History of Kramer Hall
Upon Kramer Hall's opening, Assistant Director of South Jersey Culture and History Center Paul Schopp performed extensive research about our historic building in the heart of Downtown Hammonton.
His findings are highlighted in the timeline below. However, we encourage you to read his complete history of not only the building, but also of the Hammonton Shoe Company in South Jersey.
Cyrus F. Osgood arrived in Hammonton in 1872. Born in Auburn, Maine in 1841, Osgood became well-versed in all phases of shoemaking by the time he arrived in Hammonton. Though he utilized several locations around Hammonton for shoemaking, by 1885, Osgood & Company had a permanent home on Front Street, across from the Camden & Atlantic Railroad Station. The company expanded into a building next door as the Hammonton Shoe Company in 1899.
The pre-1909 Hammonton Shoe Company building.
By 1901, the factory employed 75 people. With production needs rapidly expanding, it was determined that running the operation out of 2 factory buildings with separate names was not optimal for production. In January 1909, plans were made to construct a new 3-story factory building next to the 2 factory buildings in operation, and construction had begun by February. Osgood Shoe Company operated under the Hammonton Shoe Company at their new location.
This location, with updated signage, was optimal because it provided free advertising for passers-by on the train. In addition, this factory was sought after due to the large windows that were uncommon for factories at the time. This is what would later become Kramer Hall.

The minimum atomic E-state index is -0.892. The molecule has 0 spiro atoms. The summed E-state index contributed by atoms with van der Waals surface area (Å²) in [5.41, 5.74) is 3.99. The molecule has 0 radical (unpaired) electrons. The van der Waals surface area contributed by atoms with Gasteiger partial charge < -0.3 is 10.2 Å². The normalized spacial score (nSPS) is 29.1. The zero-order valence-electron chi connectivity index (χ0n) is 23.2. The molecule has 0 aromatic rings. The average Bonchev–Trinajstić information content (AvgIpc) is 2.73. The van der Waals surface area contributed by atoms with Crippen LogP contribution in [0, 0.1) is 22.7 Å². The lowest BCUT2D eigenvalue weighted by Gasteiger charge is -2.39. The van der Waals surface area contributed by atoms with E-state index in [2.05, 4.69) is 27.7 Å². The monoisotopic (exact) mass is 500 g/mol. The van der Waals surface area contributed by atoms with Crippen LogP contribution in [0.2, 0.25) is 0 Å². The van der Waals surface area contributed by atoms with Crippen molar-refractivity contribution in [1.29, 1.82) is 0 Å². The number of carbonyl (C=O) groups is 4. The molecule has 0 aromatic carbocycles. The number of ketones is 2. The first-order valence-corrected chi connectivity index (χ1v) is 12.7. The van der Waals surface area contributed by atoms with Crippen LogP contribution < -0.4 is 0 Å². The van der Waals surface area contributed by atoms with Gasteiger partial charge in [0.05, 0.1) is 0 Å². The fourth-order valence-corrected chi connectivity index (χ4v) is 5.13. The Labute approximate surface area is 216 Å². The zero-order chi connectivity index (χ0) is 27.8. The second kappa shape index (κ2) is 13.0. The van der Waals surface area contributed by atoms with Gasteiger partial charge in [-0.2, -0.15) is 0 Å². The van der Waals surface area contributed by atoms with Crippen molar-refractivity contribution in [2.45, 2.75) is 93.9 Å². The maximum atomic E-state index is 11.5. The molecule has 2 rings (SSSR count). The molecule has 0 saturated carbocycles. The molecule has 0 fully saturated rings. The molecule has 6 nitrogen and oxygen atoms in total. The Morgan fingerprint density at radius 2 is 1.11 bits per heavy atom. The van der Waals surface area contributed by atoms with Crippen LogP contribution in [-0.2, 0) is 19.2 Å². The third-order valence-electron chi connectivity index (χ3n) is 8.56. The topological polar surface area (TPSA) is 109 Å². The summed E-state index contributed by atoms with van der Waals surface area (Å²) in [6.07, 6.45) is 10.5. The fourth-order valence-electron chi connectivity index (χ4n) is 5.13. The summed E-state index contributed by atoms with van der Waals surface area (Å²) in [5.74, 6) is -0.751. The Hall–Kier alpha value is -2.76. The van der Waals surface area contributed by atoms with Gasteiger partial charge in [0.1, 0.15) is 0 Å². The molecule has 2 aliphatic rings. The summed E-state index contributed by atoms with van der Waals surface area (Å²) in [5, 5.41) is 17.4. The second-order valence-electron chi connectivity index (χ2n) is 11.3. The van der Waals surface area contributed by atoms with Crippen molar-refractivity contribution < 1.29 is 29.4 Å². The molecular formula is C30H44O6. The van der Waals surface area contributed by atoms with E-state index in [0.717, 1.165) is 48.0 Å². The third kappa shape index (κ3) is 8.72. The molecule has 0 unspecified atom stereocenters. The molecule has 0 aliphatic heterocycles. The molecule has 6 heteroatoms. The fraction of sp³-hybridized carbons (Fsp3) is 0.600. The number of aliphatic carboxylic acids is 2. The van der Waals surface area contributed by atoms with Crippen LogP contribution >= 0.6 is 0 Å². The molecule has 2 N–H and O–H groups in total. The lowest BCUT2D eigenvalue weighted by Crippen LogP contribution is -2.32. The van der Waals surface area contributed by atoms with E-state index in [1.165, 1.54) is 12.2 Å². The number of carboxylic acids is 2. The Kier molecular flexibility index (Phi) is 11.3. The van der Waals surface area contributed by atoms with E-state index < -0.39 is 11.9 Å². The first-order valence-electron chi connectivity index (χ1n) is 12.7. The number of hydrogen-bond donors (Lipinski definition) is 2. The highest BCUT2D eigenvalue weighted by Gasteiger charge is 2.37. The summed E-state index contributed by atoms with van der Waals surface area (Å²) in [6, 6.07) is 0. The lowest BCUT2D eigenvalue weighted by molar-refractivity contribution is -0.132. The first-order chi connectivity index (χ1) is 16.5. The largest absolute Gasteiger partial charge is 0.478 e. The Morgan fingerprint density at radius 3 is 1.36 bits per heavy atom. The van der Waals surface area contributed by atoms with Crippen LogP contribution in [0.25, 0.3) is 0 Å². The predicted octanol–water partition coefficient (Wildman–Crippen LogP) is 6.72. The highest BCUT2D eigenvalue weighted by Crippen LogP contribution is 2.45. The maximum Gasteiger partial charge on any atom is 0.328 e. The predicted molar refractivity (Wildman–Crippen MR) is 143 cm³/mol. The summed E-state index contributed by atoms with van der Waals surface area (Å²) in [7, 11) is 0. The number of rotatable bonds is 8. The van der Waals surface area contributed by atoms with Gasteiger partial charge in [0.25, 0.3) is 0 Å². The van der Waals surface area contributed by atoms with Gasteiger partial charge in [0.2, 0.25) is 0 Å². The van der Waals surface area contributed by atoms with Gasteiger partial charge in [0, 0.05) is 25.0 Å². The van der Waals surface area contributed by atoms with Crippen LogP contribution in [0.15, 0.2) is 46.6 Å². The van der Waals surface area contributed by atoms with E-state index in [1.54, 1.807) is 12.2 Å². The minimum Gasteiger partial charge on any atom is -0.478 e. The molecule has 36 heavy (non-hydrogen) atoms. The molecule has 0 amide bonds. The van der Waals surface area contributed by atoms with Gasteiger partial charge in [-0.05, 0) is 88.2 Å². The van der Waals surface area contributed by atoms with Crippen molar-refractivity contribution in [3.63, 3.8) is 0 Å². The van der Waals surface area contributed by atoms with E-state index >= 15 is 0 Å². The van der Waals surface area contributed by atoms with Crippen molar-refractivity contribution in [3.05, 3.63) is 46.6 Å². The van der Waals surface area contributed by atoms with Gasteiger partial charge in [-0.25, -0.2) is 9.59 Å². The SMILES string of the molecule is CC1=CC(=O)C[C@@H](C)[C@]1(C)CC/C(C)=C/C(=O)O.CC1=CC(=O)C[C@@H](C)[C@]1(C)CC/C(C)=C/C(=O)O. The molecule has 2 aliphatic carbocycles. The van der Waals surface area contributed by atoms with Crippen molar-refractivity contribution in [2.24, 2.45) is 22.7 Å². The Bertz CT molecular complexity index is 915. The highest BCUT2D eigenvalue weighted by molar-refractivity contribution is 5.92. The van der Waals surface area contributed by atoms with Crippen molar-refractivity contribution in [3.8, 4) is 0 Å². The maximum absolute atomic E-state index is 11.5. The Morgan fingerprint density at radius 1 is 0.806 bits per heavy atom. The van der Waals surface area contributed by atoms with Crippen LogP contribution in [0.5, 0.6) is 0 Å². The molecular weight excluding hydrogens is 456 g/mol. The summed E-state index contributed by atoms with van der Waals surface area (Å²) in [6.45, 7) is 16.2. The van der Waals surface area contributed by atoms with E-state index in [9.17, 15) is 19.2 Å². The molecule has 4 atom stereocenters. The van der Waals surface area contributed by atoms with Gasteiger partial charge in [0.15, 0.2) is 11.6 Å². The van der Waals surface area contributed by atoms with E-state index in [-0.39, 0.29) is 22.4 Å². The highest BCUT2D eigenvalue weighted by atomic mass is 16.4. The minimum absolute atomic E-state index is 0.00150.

The Federal Immigration Commission produced a survey around this time that highlighted the Italian migration to Southern New Jersey. The report stated that the first Italians arrived in Hammonton around 1870, and that Italian-Americans made up 40% of the workforce at the Hammonton Shoe Company. At the time, the total workforce was 78 males and 23 females.
Cyrus F. Osgood, c. 1880s.
By 1915, Osgood Shoe Co. and Hammonton Shoe Co. had a combined total of 210 employees, aided by an increase in demand, influx of new Italian immigrants, and a desire of agricultural laborers to leave farms. By 1918, however, the workforce decreased, likely as a result of the First World War. Osgood Shoe Co. halted manufacturing by 1923. The downward employment trend continued until the stock market crash of October 1929, which caused the Hammonton Shoe Company to cease operation, as well.
Osgood Shoe Company Employees c. 1915.
By 1930, the former Hammonton Shoe Company building became the Hammonton Auction House. Between the mid-1930s and the 1950s, the location housed the South Jersey Manufacturing Company, which fabricated rainwear and sportswear. By the mid-1950s, however, the building remained vacant until it was purchased by the Bertino family in 1959.
The Hammonton Shoe Company building that now serves as Kramer Hall.
The Bertino Family was looking to relocate their garment manufacturing business to a new location; thus, 30 Front Street became the home of the National Garment Company. Employing 90 women and 18 men, National Garment supplied department stores with women's coats and sportswear. Headed by Anna C. Bertino, this factory was one of the earliest female-run factories in the nation. Incidentally, many of the women employed here often out-earned their husbands, which was uncommon in that era.